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constituent parts has been ascertained and accurately considered, it is perceived, what the writer intended by the whole, and what he wished his readers to understand.

The general meaning is sometimes expressed in few and short propositions, at other times, these propositions are numerous and more extended ; sometimes it is simple, at others it consists of various parts.

It is requisite for the interpreter,

1. Carefully to consider and compare, the several parts of which he has already ascertained the meaning, that he inay see what constitutes the simple sense, and what is added for the sake of explanation, illustration, or ornament.

2. He should so examine the several parts of the general meaning, and so compare them among themselves, that he may

understand which are primary and which are merely adjuncts.

3. He should not neglect any part, or expression, by which the extent, or force, of the sense is defined, limited, or increased.

4. He should diligently observe, which appear to partake of the character of familiar usage, and which bear the character and manner peculiar to the East.

5. He should also endeavour to observe the connexion between the several general ideas : in which it would be well for him to remember what we have already said regarding the context.

He will find it a profitable exercise, to analyse books, and larger sections, and reduce them to their several parts, remembering, however, that poetical and popular writers, are not to be subjected to the strict rules which writers of a different description have observed.

II. The mode of narration, adopted by the Sacred Writers, is remarkably simple, such as their own character and that of those to whom they wrote, seemed to require. The interpreter, therefore, of the historical books, should not seek any thing artificial in their narrations; but should understand every thing in a manner consistent with the simplicity of their style.

S. F. N. Mori Defensio narrationum N. T. quoad modum narrandi, Opuscc. I, p. 1. ss.

1. Every thing is so narrated, a. as that the events and facts could be easily known and understood, b. those things which they commonly taught were delivered in a language to which they did not always attach the same ideas, c. their manner is marked by great brevity, d. it is not entirely destitute of ornament, but the ornament is of the simp- . lest kind.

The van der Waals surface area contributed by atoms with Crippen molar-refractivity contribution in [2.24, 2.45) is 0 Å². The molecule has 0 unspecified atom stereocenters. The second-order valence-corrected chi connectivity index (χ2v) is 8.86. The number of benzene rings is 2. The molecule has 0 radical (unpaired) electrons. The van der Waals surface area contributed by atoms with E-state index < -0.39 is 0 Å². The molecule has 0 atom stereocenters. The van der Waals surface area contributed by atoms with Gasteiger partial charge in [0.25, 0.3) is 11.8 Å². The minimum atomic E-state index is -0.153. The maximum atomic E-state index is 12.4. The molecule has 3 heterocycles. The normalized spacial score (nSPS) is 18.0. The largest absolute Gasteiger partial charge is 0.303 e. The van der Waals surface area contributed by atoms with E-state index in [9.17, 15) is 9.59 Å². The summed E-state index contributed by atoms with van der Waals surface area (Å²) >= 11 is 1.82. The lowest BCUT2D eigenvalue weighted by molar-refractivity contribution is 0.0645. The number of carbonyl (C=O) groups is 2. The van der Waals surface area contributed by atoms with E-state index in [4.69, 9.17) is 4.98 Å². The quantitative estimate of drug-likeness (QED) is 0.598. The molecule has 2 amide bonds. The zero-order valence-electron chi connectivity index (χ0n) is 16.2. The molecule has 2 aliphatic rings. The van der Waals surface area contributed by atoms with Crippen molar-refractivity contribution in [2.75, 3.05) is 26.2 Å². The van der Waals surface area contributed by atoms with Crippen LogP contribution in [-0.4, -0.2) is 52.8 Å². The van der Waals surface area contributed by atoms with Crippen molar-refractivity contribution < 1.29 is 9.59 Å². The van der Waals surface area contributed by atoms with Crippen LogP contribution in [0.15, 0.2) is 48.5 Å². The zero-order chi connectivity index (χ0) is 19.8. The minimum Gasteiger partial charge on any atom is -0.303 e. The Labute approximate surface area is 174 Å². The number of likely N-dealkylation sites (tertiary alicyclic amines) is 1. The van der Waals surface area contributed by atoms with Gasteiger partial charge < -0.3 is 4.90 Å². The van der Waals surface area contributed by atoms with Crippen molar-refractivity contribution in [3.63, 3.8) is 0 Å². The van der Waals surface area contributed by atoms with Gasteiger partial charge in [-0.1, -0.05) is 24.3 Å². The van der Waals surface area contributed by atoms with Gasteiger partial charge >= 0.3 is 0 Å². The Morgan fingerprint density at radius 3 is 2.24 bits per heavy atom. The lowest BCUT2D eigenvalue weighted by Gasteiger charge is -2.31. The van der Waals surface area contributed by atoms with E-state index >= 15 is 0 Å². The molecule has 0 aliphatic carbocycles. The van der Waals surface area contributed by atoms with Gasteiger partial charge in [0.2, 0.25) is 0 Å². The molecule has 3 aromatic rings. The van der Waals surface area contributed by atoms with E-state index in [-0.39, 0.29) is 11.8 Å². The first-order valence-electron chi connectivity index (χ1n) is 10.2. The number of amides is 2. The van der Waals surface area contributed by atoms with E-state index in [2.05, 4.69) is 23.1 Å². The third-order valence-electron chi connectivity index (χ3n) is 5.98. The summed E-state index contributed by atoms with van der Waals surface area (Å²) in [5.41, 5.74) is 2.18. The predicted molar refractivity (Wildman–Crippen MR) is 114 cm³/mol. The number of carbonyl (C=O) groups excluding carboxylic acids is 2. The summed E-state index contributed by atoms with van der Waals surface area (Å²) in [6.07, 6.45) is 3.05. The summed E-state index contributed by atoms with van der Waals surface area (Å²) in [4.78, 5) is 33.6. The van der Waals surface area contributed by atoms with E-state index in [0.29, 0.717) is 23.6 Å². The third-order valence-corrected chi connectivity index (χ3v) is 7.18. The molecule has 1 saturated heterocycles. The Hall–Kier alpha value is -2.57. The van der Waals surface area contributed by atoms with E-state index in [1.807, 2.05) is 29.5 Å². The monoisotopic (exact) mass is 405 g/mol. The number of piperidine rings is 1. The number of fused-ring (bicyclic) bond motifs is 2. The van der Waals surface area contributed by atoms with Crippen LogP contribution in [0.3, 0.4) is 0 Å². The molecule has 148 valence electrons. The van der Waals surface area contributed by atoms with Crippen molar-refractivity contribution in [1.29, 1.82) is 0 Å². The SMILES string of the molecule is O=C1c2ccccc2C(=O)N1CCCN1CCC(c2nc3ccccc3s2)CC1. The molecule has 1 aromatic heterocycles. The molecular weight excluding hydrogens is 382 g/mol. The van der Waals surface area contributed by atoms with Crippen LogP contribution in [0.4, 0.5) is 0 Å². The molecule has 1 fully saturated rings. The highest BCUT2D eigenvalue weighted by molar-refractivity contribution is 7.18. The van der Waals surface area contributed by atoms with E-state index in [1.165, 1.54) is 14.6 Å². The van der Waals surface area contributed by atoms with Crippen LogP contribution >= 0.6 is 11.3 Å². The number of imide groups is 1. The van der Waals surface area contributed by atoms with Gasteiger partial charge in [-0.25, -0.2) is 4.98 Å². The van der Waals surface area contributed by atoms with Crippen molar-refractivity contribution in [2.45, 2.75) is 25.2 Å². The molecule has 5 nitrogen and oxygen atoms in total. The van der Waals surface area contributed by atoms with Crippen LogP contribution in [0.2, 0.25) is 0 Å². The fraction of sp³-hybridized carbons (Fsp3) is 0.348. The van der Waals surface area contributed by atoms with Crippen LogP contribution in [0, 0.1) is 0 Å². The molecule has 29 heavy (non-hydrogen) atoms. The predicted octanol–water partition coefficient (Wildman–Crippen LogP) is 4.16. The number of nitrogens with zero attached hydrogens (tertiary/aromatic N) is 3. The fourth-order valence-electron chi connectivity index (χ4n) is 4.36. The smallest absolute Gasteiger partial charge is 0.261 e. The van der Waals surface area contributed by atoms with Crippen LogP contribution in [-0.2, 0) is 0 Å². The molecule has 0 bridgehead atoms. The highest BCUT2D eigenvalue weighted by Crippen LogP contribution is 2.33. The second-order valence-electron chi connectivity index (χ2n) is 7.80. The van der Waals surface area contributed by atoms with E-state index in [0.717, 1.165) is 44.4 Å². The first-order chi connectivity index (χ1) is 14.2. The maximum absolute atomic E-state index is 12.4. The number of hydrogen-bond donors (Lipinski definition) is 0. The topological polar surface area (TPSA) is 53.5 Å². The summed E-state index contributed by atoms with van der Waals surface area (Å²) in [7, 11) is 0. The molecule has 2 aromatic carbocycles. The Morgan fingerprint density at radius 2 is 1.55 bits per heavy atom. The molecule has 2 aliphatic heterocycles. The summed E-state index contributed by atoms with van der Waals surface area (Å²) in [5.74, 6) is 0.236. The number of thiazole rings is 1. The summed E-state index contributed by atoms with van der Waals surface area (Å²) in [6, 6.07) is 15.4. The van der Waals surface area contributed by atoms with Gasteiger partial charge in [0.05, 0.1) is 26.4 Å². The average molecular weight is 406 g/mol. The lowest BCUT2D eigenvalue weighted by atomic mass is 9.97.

2. The interpreter must distinguish between the substance of the event or fact, and the account or exhibition of it.

3. Neither should the narration be confounded with the opinion, which the writer sometimes adds—see,

Mori Comm. qua illustratur loeus Joh. XII, ss. Opuscc. II, p. 106. ss.

4. The interpreter is not at liberty, to add, to curtail, or in any way to change, the narration, although it may appear too brief, obscure, or inconsistent with his own opinions.

Those things, which, on this subject do not relate to interpretation, but to the higher criticism, will be consi dered in Section V.

III. The popular method of instruction and argument, was adopted by the Sacred Writers, which being in general use, would have the greatest effect on the minds of their readers or hearers. This me

thod, therefore, the interpreter should understand, and constantly remember, that he may be able to perceive the true meaning and force of the Sacred Writers. And this method was simple and inartificial, most wisly adapted, as to the subjects, their connexion and narration, to the times, place, and character of the people.

1. Here it should be observed,

That in the communication of doctrines, or precepts, or in conducting their arguments, they are not to be considered as moulding them to scholastic rules.

2. We should notice, the occasion which gave rise to the consideration of each subject, and to what class of men, and in what place, each was proposed.

3. We must carefully distinguish between, those things which are asserted or maintained, without limitation, and those which are restricted to a particular view or application ; and this restriction, may be either expressly stated, or merely intimated by the circumstances of the case.